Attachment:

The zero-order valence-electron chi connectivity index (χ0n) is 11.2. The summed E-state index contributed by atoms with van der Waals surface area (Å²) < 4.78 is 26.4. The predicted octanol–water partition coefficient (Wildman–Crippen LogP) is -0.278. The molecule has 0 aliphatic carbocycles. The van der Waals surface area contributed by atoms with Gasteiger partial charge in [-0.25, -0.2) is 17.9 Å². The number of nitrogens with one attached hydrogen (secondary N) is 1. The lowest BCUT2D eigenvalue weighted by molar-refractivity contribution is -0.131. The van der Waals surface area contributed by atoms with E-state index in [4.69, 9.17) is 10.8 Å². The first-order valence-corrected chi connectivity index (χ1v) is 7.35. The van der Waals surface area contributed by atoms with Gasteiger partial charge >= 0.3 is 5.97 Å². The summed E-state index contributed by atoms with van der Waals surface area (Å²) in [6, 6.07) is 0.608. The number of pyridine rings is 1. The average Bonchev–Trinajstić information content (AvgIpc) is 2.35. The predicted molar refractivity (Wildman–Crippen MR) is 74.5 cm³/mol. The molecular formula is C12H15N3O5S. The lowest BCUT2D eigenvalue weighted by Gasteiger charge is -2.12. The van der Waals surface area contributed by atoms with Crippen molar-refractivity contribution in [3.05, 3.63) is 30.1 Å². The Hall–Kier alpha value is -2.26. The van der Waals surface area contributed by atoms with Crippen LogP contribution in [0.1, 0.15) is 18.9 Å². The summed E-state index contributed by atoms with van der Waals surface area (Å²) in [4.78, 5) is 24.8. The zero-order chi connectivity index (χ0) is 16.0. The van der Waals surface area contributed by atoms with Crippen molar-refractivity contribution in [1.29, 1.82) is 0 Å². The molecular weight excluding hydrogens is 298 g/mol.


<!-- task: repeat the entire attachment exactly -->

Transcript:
The zero-order valence-electron chi connectivity index (χ0n) is 11.2. The summed E-state index contributed by atoms with van der Waals surface area (Å²) < 4.78 is 26.4. The predicted octanol–water partition coefficient (Wildman–Crippen LogP) is -0.278. The molecule has 0 aliphatic carbocycles. The van der Waals surface area contributed by atoms with Gasteiger partial charge in [-0.25, -0.2) is 17.9 Å². The number of nitrogens with one attached hydrogen (secondary N) is 1. The lowest BCUT2D eigenvalue weighted by molar-refractivity contribution is -0.131. The van der Waals surface area contributed by atoms with E-state index in [4.69, 9.17) is 10.8 Å². The first-order valence-corrected chi connectivity index (χ1v) is 7.35. The van der Waals surface area contributed by atoms with Gasteiger partial charge >= 0.3 is 5.97 Å². The summed E-state index contributed by atoms with van der Waals surface area (Å²) in [6, 6.07) is 0.608. The number of pyridine rings is 1. The average Bonchev–Trinajstić information content (AvgIpc) is 2.35. The predicted molar refractivity (Wildman–Crippen MR) is 74.5 cm³/mol. The molecular formula is C12H15N3O5S. The lowest BCUT2D eigenvalue weighted by Gasteiger charge is -2.12. The van der Waals surface area contributed by atoms with Crippen molar-refractivity contribution in [3.05, 3.63) is 30.1 Å². The Hall–Kier alpha value is -2.26. The van der Waals surface area contributed by atoms with Crippen LogP contribution in [0.1, 0.15) is 18.9 Å². The summed E-state index contributed by atoms with van der Waals surface area (Å²) in [4.78, 5) is 24.8. The zero-order chi connectivity index (χ0) is 16.0. The van der Waals surface area contributed by atoms with Crippen molar-refractivity contribution in [1.29, 1.82) is 0 Å². The molecular weight excluding hydrogens is 298 g/mol.